Prologue: In Motion
In The Beginning
Over the past five years, the amount and variation of products created on iOS has exceeded everyone's expectations; however, the process of iOS development has remained fundamentally unchanged. There have been welcome improvements to the Objective-C language (blocks, ARC, literals), but it's clear that Apple intends to stick with it for the long haul.
And that's not a bad thing at all. Objective-C is fantastic for what it wants to be: a dynamic, object-oriented superset of C. It can do compile-time type-checking while still providing introspection and reflection at runtime, which lets you do some magical yet stable tricks with your code.
But despite its strengths, many programmers balk at the prospect of learning a niche and odd-looking language just to make iOS software. Instead, they turn to familiar yet non-native technologies like HTML5, which ultimately produce a substandard user experience. Wouldn't it be wonderful if there was a more accessible language with which we could write native, performant iOS apps? dun dun dun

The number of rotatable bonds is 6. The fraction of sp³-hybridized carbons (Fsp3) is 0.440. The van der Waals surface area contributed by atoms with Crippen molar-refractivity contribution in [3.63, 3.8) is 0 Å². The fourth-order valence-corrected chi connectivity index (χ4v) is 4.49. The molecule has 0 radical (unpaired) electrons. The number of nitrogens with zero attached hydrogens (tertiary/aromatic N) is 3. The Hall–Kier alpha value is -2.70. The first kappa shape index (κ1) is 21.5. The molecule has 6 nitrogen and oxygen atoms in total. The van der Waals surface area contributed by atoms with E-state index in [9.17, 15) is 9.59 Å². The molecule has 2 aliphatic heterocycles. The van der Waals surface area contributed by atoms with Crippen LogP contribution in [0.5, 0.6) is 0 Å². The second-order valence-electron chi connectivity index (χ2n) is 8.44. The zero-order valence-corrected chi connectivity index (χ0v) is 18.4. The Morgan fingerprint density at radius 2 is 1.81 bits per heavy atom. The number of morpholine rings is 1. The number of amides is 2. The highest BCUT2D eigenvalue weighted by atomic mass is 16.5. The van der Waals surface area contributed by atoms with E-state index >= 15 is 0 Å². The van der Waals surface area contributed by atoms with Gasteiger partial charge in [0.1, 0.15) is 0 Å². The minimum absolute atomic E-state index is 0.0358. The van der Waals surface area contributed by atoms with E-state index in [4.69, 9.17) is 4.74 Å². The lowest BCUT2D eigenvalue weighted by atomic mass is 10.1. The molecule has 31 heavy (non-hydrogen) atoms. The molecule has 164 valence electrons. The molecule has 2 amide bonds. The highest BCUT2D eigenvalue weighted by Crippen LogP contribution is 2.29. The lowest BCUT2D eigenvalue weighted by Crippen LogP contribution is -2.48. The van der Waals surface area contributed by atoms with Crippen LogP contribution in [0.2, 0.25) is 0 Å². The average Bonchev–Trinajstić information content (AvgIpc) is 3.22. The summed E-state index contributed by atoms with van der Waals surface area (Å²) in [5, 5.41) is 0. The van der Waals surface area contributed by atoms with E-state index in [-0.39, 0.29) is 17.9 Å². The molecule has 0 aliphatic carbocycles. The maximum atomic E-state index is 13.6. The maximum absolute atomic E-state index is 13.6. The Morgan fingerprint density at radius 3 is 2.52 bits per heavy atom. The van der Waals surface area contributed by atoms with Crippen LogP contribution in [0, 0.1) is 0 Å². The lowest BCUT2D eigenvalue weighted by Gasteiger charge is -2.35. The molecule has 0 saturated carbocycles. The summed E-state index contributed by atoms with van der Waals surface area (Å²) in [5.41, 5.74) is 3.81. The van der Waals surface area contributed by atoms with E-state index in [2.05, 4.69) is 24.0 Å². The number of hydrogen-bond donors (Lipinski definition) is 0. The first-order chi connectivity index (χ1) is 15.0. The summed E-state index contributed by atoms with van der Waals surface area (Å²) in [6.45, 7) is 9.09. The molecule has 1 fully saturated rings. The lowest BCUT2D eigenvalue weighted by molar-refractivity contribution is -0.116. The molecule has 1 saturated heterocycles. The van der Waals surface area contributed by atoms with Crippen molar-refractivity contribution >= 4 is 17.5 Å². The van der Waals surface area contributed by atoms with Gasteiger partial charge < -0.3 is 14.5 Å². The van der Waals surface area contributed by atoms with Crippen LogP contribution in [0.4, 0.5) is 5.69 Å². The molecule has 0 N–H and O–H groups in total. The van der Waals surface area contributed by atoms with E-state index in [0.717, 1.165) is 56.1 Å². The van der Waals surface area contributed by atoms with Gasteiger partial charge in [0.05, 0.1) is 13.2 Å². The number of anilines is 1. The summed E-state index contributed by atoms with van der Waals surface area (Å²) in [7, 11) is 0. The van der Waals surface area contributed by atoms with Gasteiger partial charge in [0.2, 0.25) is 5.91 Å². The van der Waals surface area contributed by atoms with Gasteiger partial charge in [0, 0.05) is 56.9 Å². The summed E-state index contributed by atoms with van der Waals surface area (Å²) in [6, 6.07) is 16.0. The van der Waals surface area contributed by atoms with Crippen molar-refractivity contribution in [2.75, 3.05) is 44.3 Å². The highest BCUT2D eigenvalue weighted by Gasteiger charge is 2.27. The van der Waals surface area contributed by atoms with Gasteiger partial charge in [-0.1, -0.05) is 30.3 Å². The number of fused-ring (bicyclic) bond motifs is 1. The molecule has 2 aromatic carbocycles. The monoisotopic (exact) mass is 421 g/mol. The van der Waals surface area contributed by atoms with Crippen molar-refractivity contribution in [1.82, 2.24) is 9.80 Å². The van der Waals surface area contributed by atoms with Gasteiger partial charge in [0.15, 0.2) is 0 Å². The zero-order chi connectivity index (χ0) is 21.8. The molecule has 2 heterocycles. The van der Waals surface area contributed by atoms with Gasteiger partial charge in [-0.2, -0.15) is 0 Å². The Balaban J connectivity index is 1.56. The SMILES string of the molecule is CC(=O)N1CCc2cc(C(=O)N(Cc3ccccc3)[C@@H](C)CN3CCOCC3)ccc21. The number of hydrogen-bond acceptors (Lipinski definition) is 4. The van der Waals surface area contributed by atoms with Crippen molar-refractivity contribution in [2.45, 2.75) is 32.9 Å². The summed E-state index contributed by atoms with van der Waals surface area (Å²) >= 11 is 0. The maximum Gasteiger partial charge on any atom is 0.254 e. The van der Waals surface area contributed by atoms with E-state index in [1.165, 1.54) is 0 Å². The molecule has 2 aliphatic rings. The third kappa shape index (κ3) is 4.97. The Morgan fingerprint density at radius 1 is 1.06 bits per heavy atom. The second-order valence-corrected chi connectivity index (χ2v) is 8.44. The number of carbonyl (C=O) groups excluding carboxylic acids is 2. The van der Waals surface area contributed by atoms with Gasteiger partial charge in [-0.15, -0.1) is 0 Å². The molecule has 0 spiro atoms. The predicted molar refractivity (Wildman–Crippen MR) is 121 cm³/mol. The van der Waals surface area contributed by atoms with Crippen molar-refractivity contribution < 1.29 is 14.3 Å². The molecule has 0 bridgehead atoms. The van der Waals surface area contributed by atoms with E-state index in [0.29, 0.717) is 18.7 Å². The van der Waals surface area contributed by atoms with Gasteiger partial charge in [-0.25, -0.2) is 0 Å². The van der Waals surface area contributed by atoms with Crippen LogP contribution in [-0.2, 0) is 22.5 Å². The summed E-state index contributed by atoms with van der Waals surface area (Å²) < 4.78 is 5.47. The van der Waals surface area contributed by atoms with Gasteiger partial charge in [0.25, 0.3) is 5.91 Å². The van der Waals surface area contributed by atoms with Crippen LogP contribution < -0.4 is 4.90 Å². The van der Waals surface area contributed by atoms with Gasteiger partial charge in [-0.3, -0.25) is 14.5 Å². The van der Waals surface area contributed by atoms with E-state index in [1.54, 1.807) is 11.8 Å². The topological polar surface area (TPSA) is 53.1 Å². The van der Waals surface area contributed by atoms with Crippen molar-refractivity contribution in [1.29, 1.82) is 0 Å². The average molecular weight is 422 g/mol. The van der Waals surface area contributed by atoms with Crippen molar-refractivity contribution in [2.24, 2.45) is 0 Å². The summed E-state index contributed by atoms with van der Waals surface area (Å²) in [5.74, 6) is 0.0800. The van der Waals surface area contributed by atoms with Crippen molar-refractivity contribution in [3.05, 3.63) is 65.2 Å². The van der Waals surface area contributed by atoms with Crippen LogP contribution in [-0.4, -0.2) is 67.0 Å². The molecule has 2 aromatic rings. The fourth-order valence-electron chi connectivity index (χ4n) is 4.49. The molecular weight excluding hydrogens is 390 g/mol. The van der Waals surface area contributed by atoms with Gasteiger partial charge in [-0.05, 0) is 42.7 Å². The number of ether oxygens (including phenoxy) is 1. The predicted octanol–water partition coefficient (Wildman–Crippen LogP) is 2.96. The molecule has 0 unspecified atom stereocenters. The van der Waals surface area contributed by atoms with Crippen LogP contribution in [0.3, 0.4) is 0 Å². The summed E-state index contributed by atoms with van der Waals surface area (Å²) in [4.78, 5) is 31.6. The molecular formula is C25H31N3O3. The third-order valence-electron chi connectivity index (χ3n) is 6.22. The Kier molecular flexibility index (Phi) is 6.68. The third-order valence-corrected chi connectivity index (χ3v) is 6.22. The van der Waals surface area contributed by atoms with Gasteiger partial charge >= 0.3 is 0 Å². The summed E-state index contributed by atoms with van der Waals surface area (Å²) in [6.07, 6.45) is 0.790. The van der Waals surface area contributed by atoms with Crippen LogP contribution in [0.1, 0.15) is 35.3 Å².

And Then There Was Motion
RubyMotion is such a solution. It allows you to write iOS apps in Ruby with no penalty to user experience. And it preserves the iOS SDK exactly as intended by Apple, so all existing code examples and tutorials are perfectly translatable.
How does that work? Well, technically it's a variant of Ruby; you can't use some of Ruby's extremely dynamic methods like
eval, and it adds some new features like
functions.with(some, named: parameters). This allows your Ruby code to be compiled to machine code identical to Objective-C; in other words, the device can't tell the difference between RubyMotion and normal iOS apps.
If you just don't like Ruby, RubyMotion won't change your mind. But if you aren't totally anti-Ruby, or you're just a developer who wants to write apps in a language farther away from the metal, I highly recommend you give RubyMotion a chance.